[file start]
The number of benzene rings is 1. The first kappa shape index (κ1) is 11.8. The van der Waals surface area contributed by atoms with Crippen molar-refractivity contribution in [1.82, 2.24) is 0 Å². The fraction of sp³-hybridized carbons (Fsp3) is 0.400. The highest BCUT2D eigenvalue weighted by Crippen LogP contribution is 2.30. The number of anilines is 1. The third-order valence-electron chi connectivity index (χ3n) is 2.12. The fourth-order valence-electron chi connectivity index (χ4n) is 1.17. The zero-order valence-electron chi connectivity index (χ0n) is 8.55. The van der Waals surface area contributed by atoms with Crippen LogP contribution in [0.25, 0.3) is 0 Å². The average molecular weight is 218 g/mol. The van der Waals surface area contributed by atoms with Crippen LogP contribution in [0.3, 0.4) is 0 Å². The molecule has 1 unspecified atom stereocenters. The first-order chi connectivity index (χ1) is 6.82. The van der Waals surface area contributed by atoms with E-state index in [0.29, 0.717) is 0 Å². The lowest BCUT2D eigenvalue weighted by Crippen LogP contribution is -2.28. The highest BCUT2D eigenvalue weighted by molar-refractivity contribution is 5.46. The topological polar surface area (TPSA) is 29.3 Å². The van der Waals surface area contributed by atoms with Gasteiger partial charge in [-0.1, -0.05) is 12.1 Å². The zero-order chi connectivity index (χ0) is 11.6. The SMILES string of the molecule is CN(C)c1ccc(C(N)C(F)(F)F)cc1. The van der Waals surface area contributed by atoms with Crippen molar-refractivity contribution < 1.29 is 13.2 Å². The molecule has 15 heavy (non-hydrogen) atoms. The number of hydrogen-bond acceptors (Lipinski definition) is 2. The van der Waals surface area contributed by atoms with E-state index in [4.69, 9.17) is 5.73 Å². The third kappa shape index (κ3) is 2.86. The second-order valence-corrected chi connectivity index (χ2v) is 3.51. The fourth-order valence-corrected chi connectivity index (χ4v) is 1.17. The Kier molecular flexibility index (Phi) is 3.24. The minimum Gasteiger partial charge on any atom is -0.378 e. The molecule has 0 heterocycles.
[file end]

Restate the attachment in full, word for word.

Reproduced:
The number of benzene rings is 1. The first kappa shape index (κ1) is 11.8. The van der Waals surface area contributed by atoms with Crippen molar-refractivity contribution in [1.82, 2.24) is 0 Å². The fraction of sp³-hybridized carbons (Fsp3) is 0.400. The highest BCUT2D eigenvalue weighted by Crippen LogP contribution is 2.30. The number of anilines is 1. The third-order valence-electron chi connectivity index (χ3n) is 2.12. The fourth-order valence-electron chi connectivity index (χ4n) is 1.17. The zero-order valence-electron chi connectivity index (χ0n) is 8.55. The van der Waals surface area contributed by atoms with Crippen LogP contribution in [0.25, 0.3) is 0 Å². The average molecular weight is 218 g/mol. The van der Waals surface area contributed by atoms with Crippen LogP contribution in [0.3, 0.4) is 0 Å². The molecule has 1 unspecified atom stereocenters. The first-order chi connectivity index (χ1) is 6.82. The van der Waals surface area contributed by atoms with E-state index in [0.29, 0.717) is 0 Å². The lowest BCUT2D eigenvalue weighted by Crippen LogP contribution is -2.28. The highest BCUT2D eigenvalue weighted by molar-refractivity contribution is 5.46. The topological polar surface area (TPSA) is 29.3 Å². The van der Waals surface area contributed by atoms with Gasteiger partial charge in [-0.1, -0.05) is 12.1 Å². The zero-order chi connectivity index (χ0) is 11.6. The SMILES string of the molecule is CN(C)c1ccc(C(N)C(F)(F)F)cc1. The van der Waals surface area contributed by atoms with Crippen molar-refractivity contribution < 1.29 is 13.2 Å². The molecule has 15 heavy (non-hydrogen) atoms. The number of hydrogen-bond acceptors (Lipinski definition) is 2. The van der Waals surface area contributed by atoms with E-state index in [4.69, 9.17) is 5.73 Å². The third kappa shape index (κ3) is 2.86. The second-order valence-corrected chi connectivity index (χ2v) is 3.51. The fourth-order valence-corrected chi connectivity index (χ4v) is 1.17. The Kier molecular flexibility index (Phi) is 3.24. The minimum Gasteiger partial charge on any atom is -0.378 e. The molecule has 0 heterocycles.